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American Film Festival


The inaugural American Film Festival will be held in the heritage town of Wroclaw, Poland from October 20 to 24, 2010. It is the first film event in Eastern Europe exclusively devoted to contemporary and classic American cinema.


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Narrative Features Interview Roundtable: American Film Festival

 

On Saturday, I sat down with three of the narrative features directors represented in this year’s American Film Festival, the first event in Eastern Europe to be solely devoted to contemporary and classic American cinema. Tim Rutilli, a musician-turned-filmmaker whose alternative rock band Califone has played concert and festival dates around the world, is represented at the Festival by ALL MY FRIENDS ARE FUNERAL SINGERS. Bill Morrison is an award-winning avant-garde filmmaker best known for his “found footage” films, which use archival images that have naturally deteriorated to comment on the fragility of life in general. His feature debut DECASIA in 2002 was an arthouse hit all over the world, including here in Poland, and he returns with his sophomore effort SPARK OF BEING. Michael Mohan is a Los Angeles-based filmmaker who has made his mark in short films and music videos. He debuts with his feature film ONE TOO MANY MORNINGS, which had its world premiere showing at last year’s Sundance Film Festival.  

Sandy Mandelberger: “How did your film make it her to the American Film Festival in Poland?”

 

Tim Rutilli: I was a musician invited to the Sundance Film Festival last year to show my film and also to do some live concert gigs. We ended up having four screenings of the film, one of which we played live for, and the other three contained the music we recorded for the soundtrack. Programmers from the American Film Festival saw our film there and sent us an invitation to come to Poland to present it here.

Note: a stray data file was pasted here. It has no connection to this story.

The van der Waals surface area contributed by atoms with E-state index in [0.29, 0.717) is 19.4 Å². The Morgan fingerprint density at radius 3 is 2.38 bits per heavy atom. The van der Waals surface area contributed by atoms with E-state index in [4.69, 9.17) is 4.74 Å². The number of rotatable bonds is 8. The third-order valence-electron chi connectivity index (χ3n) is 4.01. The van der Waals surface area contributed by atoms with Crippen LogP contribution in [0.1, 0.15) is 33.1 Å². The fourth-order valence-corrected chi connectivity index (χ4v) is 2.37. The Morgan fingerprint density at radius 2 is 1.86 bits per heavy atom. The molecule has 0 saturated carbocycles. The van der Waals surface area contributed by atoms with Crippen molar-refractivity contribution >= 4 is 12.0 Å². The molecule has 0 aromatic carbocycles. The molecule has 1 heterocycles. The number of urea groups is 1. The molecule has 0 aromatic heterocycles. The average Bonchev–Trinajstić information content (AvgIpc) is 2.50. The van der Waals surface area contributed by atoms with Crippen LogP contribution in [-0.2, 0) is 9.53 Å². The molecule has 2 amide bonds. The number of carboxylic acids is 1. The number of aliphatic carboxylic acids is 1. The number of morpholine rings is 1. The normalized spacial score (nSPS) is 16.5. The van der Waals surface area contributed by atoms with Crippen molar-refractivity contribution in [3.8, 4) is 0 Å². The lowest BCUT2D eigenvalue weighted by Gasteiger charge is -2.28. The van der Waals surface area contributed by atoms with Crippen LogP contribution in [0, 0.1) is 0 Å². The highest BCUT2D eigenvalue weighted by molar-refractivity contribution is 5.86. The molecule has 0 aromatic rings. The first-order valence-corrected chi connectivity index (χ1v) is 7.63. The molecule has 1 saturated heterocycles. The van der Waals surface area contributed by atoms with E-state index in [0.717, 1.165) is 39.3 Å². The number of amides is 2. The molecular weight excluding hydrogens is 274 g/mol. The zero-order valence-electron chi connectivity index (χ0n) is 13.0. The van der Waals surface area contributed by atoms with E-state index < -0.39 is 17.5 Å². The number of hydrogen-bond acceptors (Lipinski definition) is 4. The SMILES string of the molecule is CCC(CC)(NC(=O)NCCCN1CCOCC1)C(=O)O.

Bill Morrison:  I have known Ula Sniegowska, the Festival Artistic Director, for years when she was curating cutting-edge film and video art pieces for museums and galleries. She had invited my previous film DECASIA to the Warsaw Cinematheque and I had such a strong impression about the Polish audiences, who are very educated and knowledgeable about film. As soon as she heard that I had a follow-up film, she immediately sent out an invitation. I know from past experience that European audiences have a great appreciation for this more difficult kind of filmmaking.

 

Michael Mohan: My film was screened at Sundance also and I was thrilled when the programmers from this Festival contacted me about coming here. It is a long stretch from Malibu, where we shot the film with friends, to coming to Poland, but this has been a great experience for me and the film so far.

  

Sandy Mandelberger: “How did your projects evolve and how long did it take from conception to finally realizing the film?”

 

Bill Morrison: SPARK OF BEING was made as a collaboration with the jazz musician Dave Douglas. We both were approached by Stanford University, which has an artist-in-residence program and was interested in developing cutting-edge projects that combines digital imagery with progressive music. I had had this idea of trying my hand at the myth of Dr. Frankenstein and his monster for a long time, and after I heard the music that Dave had composed, I began to imagine how I could re-tell elements of the classic Mary Shelly story by using my signature of archival footage. So, this film follows more of a narrative form than my previous films have, but it still remains rather abstract and mysterious. We presented it at Stanford, and have since been presenting it at a mix of museums and jazz clubs. This presentation here in Wroclaw is the world premiere of the film with the jazz music on the soundtrack. We will continue to perform this live when we can but now we also have another version that can be seen at film festivals.